It seemed as if everything “Harry Potter” author J.K. Rowling touched turned to gold.
Her series about the boy wizard captivated the world and she became the most famous female author ever known.
Then “it all blew up in the summer of 2020,” wrote Clark, South Dakota, author Megan Phelps-Roper in a Feb. 14 article on The Free Press website titled “The Witch Trials of J.K. Rowling.”
Rowling used Twitter to speak against an effort to eliminate the term “women” and replace it with “people who menstruate.”
Phelps-Roper quoted Rowling as saying, “If sex isn’t real, the lived reality of women globally is erased.”
“It’s hard to capture the breadth of the firestorm that followed,” Phelps-Roper wrote, as she foreshadowed a podcast she hosts with Rowling that began Feb. 21.
Phelps-Roper wrote, “Rowling’s words led to a ‘revolt’ among the staff at one of her publishers, an outcry from some of her most ardent fans, and a torrent of negative headlines in news outlets around the globe. Actors who had grown up on the ‘Harry Potter’ film sets – people she had known since they were children – distanced themselves from her. Many of Rowling’s former fans began calling for boycotts.”
Some compare ‘Harry Potter’ author to Voldemort
An effort began to cancel Rowling and essentially turn her into Voldemort, the villain of her Harry Potter series.
Phelps-Roper, who is married and raising two children in Clark, a town of 1,140 people, decided she might be the best person to help people understand Rowling’s story.
Phelps-Roper has her own unusual story, which she shares in her book, “Unfollow: A Memoir of Loving and Leaving Extremism.”
She explained in her recent article, “I was born into the Westboro Baptist Church, a tiny congregation founded by my grandfather that was a world unto itself. From the age of 5, I protested with my parents, siblings, and extended family on sidewalks across America – including outside the funerals of AIDS victims and American soldiers.”
They believed their protests were “an expression of love, warning the world from sins that would do them harm.” When she started sharing that message on Twitter, she discovered that it was hateful “and it was me who needed to change.”
She left her family and the church.
“I knew what it was like to be an object of intense hatred. But I also knew the value of good-faith conversation, and the role it can play in bridging even the deepest divides.”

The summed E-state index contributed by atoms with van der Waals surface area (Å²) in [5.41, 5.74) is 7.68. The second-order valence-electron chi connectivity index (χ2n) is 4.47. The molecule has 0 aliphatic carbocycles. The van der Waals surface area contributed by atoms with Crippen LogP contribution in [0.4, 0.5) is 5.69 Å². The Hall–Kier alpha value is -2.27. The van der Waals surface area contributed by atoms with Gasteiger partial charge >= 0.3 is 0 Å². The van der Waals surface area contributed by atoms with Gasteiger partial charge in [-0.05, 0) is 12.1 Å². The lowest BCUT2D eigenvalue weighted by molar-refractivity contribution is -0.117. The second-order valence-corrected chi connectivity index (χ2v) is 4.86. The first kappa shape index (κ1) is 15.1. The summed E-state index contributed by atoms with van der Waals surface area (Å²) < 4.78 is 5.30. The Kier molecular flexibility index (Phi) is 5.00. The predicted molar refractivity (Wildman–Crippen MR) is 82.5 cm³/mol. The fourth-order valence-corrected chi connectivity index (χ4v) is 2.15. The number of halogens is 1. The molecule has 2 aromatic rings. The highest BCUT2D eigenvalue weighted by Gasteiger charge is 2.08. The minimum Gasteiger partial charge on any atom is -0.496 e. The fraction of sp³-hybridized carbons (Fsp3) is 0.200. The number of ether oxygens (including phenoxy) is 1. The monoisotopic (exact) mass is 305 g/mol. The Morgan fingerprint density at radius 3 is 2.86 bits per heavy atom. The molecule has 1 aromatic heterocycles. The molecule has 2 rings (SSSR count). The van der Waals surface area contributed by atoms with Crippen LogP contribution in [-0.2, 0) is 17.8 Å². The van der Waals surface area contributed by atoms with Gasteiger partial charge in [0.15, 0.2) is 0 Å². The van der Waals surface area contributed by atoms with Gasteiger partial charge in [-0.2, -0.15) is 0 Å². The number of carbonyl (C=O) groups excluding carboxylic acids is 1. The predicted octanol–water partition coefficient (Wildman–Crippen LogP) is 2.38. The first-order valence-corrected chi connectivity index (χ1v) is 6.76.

Clark author reached out to J.K. Rowling
So, she reached out to Rowling, who responded with an invitation to Scotland. Rowling had read Phelps-Roper’s book and was “familiar with my story.”
The result of that trip is the podcast, “The Witch Trials of J.K. Rowling.”
Rowling’s website says, “This wide-ranging audio documentary examines some of the most contentious conflicts of our time and includes J.K. Rowling talking in depth about the controversies surrounding her, from book bans to debates on gender and sex. The series also examines the forces propelling this moment in history, through interviews with Rowling’s supporters and critics, journalists, historians, clinicians, and more.”
Phelps-Roper said Rowling’s story “is a microcosm of our time. It’s about the polarization of public opinion and the fracturing of public conversation. It is about the chasm between what people say they believe and how they’re understood by others.
“It’s about what it means to be human – to be a social animal who feels compelled to be part of a tribe. And it’s about the struggle to discern what is right when our individual view of the world is necessarily limited and imperfect.”
Her observations are obvious in our own South Dakota Legislature.
Legislation aimed at transgender people has generated fear and misunderstanding. National political posturing is replacing thoughtful conversation. Pick any topic – COVID-19, climate change or immigration.
Screaming at one another through social media avenues has drowned out problem solving. Perhaps the discussions flowing from “deep questions” in a conversation hosted by a South Dakota author and producer with Rowling can open eyes and ears and soften hearts.
“I’m more persuaded more than ever that talking – and listening,” Phelps-Roper said, “will help us find the path forward.”
Brad Johnson is a writer, businessman and former reporter who live-in Watertown.